Alcatel-Lucent (NYSE:ALU) is throwing different tricks out of its strategic bag to survive. This comes after reported its third quarter 2012 results. It reported revenues of 3.599 billion Euros, or equivalent to $4.62 billion. This translates to an increase of 1.5% sequentially and 2.8% compared to the same period last year. Meanwhile, it incurred an operating loss of $1.29 billion. For the last 10 years, revenues have declined by 4.92%. It also incurred operating income of $117 million in 2011, a turnaround of operating loss $728 million. But, it reported its second consecutive quarterly net loss.
With this net loss, Alcatel-Lucent experienced a cash burn of around $466 million for the quarter. At this cash burn rate, the company would run out of cash for the next quarter. After deducting its debt of $6.29 billion, it would have only $200 million left. For the last 10 years, free cash flow experienced significant decline. It posted free cash flow of $2.2 billion in 2002 to negative free cash flow of $445 million in 2011. The lower free cash flow is due to the lower operating cash flow the company experienced despite capital spending remaining flat of around $400 to $500 million a year.
Its business segments have mixed results. Its network segments experienced double digit decline for the period. Separately, both its IP business and wireless business affirmed their strong competitive positions with strong gains. Meanwhile, its software and solutions segments posted flat growth. Finally, the enterprise business also posted double decline rates. In terms of geographical segment, both North America and Asia Pacific posted declines. Europe declined despite the strong growth experienced in Russia. Overall, it has not been a quarterly result that the company expected as it struggles to deal with tough operating environment.
Asset Sales Necessary
Chief Executive Ben Verwaayen said that the company will pursue various avenues to improve its financial position. These decisions will include asset sales, job cuts, and 1.25 billion worth of cost-effective measures. While these actions will strengthen the company's balance sheet in the near term, this would not lead to profitability in the coming years.
First, the industry is experiencing different changes. It won't do any good to cut jobs and dispose business segments. The company would have to incur one-off charges, and there is a big risk that it could fire good people in the process. Second, there is always a limit to cost-effective measures as it provides immediate cash source for the company. On a longer run, this appears a defensive move for the company and will have impact on its long term profitability. Finally, turnarounds usually take time. There is also a likely chance that turnaround would take longer than planned. In fact, it would translate to losing competitive position in key markets it operates. For example, Hewlett-Packard (NYSE:HPQ) has failed to convince investors that its turnaround plan is working. A lot of HPQ's woes stem from the overall bearishness in the PC industry. Other PC heavyweights, like Dell (NASDAQ:DELL), have also traded at multi-year lows, implying that the bottom has not been reached. There are still lots of uncertainties surrounding the future of the PC industry.
On the other hand, its peers have mixed results. Nokia (NYSE:NOK) reported quarterly loss of $0.33 per share. Excluding special items, the loss came in at $0.09, narrower than the estimated loss of $0.12 per share. The better than expected result is attributed to the strong launch of its Nokia Lumia product line. But, management is pessimistic about the company's upcoming quarter results despite the holiday season. Cisco (NASDAQ:CSCO) reported a robust full year 2012 earnings per share of $1.49, an increase of 27% year on year. Its management is confident of its long-term outperformance given its transition to cloud, mobile, virtual and social services. The industry is currently in the middle of transformation as industry has spent significant cash to invest in these businesses.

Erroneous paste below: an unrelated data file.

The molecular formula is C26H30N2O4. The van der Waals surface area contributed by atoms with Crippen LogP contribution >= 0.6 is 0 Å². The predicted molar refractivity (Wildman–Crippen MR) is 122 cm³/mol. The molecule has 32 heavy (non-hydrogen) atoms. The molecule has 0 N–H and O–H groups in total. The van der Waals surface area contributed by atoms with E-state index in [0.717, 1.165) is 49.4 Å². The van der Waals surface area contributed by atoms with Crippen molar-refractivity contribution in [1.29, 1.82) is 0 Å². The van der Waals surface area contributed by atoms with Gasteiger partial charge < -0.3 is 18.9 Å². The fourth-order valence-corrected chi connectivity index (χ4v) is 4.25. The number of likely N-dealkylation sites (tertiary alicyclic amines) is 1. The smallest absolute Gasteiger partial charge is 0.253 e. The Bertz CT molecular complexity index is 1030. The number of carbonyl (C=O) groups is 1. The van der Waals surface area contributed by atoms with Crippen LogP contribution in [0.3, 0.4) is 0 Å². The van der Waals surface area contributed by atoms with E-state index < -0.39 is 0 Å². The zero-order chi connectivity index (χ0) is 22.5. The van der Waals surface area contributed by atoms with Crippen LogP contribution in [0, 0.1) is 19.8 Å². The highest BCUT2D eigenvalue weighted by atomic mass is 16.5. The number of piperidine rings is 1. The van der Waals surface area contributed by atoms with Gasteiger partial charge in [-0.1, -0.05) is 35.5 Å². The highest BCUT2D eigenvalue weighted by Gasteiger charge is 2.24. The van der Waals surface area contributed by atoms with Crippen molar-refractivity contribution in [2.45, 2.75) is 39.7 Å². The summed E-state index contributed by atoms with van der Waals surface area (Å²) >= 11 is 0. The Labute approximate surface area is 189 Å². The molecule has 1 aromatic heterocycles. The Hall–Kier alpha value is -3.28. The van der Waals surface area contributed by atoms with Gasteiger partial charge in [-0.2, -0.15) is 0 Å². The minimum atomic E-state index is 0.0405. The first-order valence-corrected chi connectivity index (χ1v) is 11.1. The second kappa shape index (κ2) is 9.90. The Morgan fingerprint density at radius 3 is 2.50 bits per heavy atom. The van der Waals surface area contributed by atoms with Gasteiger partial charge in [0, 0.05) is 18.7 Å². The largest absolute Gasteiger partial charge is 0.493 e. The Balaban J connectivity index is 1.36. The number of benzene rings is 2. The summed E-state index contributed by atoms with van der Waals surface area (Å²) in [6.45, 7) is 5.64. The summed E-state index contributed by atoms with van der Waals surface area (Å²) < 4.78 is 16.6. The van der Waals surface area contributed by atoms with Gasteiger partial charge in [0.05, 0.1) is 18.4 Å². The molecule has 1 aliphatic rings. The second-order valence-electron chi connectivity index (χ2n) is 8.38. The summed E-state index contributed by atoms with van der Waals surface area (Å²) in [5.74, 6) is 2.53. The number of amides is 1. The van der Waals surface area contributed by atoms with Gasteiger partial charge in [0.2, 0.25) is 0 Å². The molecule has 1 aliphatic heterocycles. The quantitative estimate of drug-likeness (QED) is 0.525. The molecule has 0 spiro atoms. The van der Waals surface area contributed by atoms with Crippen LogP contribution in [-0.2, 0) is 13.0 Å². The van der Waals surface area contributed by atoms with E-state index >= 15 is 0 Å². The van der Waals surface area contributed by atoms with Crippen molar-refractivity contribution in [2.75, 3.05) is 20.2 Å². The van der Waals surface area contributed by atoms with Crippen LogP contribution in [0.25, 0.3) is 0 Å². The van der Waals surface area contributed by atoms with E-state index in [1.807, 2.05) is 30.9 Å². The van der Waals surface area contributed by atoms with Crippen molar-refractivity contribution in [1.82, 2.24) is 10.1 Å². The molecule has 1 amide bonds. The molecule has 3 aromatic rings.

The silver lining is that Alcatel-Lucent will be a leaner company after its restructuring efforts. This would mean smaller headcount and few managed service engagements. Ultimately, Alcatel will be a more focused company than ever. I believe this will involve cutting businesses that cannot deliver modest operating margins. It also plans to partners in key countries than full-scale operations.
Meanwhile, the company will focus on certain markets in its wireless and mobile. It cited the LTE TDD Deal with China Mobile (NYSE:CHL) as one of its significant deal that will improve its revenue visibility. Separately, its IP division is posting tremendous success with double digit gains for the quarter.
Valuations - Market Betting on ALU's Failure
The stock is currently trading at 10 times forward earnings and 40% of its current book value. At these levels, the market is betting that the company is likely to fail. In terms of price over growth, the stock trades at 1 time. In contrast, Cisco is valued 8.3 times earnings and 1.8 times. On a price over growth, Cisco trades higher at 1.9 times. Even Nokia trades at book value, although its price earnings ratio is negative. It seems that the market is far more enthusiastic over Nokia's prospect than Alcatel. This is probably due to the recent success of Nokia in convincing consumers to take a second look at its Lumia product lines.
At these valuations, it is hard to imagine Alcatel expanding its earnings multiple in the near term. I believe that the company's management will have a hard task on convincing investors that it is here to stay for the next few years. Before considering its growth plans, it would have to raise enough cash to survive. Time is not with Alcatel's side. It probably would have to take drastic measures even raising money to survive in this tough environment.